One of Lovecraft’s tricks was to describe his terrible beasts as indescribable. He’d toss in a few words like “rugose,” “squamous” and “batrachian,” and allow the reader to fill in the picture. Another was to focus on one physical feature, such as the “three-lobed burning eye” of the evil god Nyarlathotep.

It’s the latter that resulted in the less-than-effective big reveal of the beast buried in the cellar of…

The Shunned House!

This is the actual house that provided the location for Lovecraft’s story, and it’s still standing on a street in Providence, Rhode Island.

Its fictional counterpart was more imposing, an abandoned structure with a malign presence that produced strange fungal growths and turned men into monsters. After witnessing the transformation and dissolution of his uncle, the protagonist of the tale decided to dig down to the source of the evil and dump several jars of sulfuric acid on it.

Suddenly my spade struck something softer than earth. I shuddered and made a motion as if to climb out of the hole, which was now as deep as my neck. Then courage returned, and I scraped away more dirt in the light of the electric torch I had provided. The surface I uncovered was fishy and glassy – a kind of semi-putrid congealed jelly with suggestions of translucency. I scraped further, and saw that it had form. There was a rift where a part of the substance was folded over. The exposed area was huge and roughly cylindrical; like a mammoth soft blue-white stovepipe doubled in two, its largest part some two feet in diameter. Still more I scraped, and then abruptly I leaped out of the hole and away from the filthy thing; frantically unstopping and tilting the heavy carboys, and precipitating their corrosive contents one after another down that charnel gulf and upon this unthinkable abnormality whose titan elbow I had seen.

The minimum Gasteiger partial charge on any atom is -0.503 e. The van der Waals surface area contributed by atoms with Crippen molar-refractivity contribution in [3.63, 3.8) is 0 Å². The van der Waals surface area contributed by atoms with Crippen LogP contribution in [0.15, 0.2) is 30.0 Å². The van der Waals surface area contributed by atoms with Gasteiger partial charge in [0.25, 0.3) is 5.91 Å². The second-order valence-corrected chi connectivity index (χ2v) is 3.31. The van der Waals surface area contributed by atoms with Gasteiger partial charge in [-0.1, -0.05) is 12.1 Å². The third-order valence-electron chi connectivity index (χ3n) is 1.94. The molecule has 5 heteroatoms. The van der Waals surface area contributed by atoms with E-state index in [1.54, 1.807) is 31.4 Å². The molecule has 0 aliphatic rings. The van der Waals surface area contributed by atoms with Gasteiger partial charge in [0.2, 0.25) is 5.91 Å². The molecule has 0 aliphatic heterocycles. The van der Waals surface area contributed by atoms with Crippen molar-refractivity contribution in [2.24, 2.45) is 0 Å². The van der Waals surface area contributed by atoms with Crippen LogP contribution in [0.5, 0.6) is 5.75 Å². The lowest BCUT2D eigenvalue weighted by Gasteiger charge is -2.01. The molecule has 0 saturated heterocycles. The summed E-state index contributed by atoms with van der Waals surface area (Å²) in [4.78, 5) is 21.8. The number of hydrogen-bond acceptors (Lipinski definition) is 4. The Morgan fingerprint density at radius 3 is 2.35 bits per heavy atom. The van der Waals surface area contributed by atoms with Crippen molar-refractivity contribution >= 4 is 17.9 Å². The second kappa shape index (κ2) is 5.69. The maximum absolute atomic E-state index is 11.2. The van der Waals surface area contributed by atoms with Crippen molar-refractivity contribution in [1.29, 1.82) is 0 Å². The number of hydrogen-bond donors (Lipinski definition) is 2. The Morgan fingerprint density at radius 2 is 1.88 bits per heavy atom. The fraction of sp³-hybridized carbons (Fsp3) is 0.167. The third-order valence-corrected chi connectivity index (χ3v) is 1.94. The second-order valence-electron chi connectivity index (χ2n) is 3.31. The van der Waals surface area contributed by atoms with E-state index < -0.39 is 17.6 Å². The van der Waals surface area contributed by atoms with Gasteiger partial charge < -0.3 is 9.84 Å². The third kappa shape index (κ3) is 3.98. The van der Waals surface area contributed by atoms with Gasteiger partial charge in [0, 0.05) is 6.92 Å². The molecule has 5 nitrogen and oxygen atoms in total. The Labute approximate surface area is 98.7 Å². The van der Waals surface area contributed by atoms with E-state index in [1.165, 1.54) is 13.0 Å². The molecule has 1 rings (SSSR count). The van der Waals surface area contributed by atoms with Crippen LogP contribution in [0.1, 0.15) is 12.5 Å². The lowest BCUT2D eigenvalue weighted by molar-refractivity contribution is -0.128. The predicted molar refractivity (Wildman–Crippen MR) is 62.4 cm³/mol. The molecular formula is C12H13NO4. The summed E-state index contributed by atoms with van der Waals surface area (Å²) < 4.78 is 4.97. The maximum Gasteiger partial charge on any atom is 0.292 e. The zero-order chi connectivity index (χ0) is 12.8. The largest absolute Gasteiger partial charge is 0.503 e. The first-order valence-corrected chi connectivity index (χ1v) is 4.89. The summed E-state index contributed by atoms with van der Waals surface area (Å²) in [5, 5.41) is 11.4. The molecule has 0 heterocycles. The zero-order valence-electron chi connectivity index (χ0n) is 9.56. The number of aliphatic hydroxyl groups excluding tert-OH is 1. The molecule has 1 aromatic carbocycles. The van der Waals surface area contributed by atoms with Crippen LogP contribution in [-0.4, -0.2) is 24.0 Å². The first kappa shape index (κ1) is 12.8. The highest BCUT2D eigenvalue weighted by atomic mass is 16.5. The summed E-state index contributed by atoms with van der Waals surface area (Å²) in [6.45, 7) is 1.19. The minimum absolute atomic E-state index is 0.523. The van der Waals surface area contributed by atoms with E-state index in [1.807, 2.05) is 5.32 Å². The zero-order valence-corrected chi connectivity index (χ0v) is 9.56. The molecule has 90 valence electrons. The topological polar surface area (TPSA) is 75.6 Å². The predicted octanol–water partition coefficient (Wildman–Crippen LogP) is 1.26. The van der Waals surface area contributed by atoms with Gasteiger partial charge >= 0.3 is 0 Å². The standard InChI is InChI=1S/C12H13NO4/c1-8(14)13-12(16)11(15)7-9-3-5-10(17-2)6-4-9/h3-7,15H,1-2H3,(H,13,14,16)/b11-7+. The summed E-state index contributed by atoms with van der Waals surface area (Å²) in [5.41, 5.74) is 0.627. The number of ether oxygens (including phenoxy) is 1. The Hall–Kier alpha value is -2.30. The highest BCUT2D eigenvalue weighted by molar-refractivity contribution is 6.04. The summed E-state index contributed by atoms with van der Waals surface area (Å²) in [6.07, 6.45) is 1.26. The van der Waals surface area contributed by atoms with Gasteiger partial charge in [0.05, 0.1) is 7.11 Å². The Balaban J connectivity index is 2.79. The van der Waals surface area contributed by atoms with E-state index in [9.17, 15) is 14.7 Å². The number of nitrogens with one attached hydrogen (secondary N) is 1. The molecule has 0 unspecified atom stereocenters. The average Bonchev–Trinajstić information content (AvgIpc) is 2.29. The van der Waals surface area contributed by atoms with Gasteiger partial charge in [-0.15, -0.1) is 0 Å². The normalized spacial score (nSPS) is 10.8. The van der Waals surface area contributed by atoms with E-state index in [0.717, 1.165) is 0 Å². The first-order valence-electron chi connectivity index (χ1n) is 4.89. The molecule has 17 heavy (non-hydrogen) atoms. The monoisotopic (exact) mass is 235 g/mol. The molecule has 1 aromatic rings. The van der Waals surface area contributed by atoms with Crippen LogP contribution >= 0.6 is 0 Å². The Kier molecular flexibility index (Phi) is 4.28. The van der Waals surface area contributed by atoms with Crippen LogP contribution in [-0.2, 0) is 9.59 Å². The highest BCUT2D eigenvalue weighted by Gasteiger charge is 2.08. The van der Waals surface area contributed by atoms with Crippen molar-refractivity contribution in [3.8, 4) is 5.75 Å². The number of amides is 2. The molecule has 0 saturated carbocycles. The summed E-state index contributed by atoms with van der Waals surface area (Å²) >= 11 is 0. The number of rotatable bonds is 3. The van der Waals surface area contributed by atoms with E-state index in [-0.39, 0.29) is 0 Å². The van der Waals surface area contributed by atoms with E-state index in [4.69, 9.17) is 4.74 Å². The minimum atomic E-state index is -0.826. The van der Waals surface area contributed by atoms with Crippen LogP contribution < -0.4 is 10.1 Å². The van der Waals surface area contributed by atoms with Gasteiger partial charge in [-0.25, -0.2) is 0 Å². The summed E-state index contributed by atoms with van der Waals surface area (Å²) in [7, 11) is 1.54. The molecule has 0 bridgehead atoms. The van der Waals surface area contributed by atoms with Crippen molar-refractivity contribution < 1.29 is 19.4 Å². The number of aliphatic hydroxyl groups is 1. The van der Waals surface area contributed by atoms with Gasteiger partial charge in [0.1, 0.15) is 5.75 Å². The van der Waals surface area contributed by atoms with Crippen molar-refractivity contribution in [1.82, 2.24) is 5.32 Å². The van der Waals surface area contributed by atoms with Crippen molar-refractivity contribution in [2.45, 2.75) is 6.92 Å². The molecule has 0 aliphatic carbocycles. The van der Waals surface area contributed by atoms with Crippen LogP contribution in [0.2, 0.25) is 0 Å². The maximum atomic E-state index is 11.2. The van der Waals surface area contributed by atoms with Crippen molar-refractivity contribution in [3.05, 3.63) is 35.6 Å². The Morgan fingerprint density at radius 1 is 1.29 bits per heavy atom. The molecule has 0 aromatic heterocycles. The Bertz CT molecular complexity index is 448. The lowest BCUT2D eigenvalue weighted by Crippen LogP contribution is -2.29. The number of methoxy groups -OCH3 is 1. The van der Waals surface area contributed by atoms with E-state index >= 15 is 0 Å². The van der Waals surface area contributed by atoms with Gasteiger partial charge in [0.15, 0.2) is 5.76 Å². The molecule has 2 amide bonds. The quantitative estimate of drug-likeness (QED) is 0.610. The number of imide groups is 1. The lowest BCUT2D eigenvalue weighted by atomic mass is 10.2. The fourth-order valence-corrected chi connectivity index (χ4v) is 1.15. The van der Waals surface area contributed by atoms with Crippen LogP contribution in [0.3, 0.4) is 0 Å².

That’s right; the “unspeakably shocking” thing that would haunt this man’s dreams until the day he passed from the Earth was a big elbow.

Oh well, they can’t all be Cthulhu.

Me Of Little Faith: Cthulhu Fhtagn!

August 19th, 2010 No comments

My friend Mark responded to my recent “Me of Little Faith” post with the following:

Dave! While you were “Facebooking,” you wrote:

“Alternately, we’re all just tiny, briefly-existing specks in an incomprehensible vast and uncaring universe who have created gods in our own image to keep the nightmares away.”

But, you forgot to write the most important part of your comment! Namely:

” . . . and soon, Cthulhu will awake, the seas will boil off, the continents will shake like gelatin, the electrons in the carbon atoms that comprise our bodies will be forcibly torn from their orbits, and our souls will be used as the clay for his obscene and inscrutable purposes.  Have a nice day everyone.”

I’m reposting this not only because I think it’s funny, but because Mark correctly identified the intersect between my personal beliefs and the writings of author H.P. Lovecraft.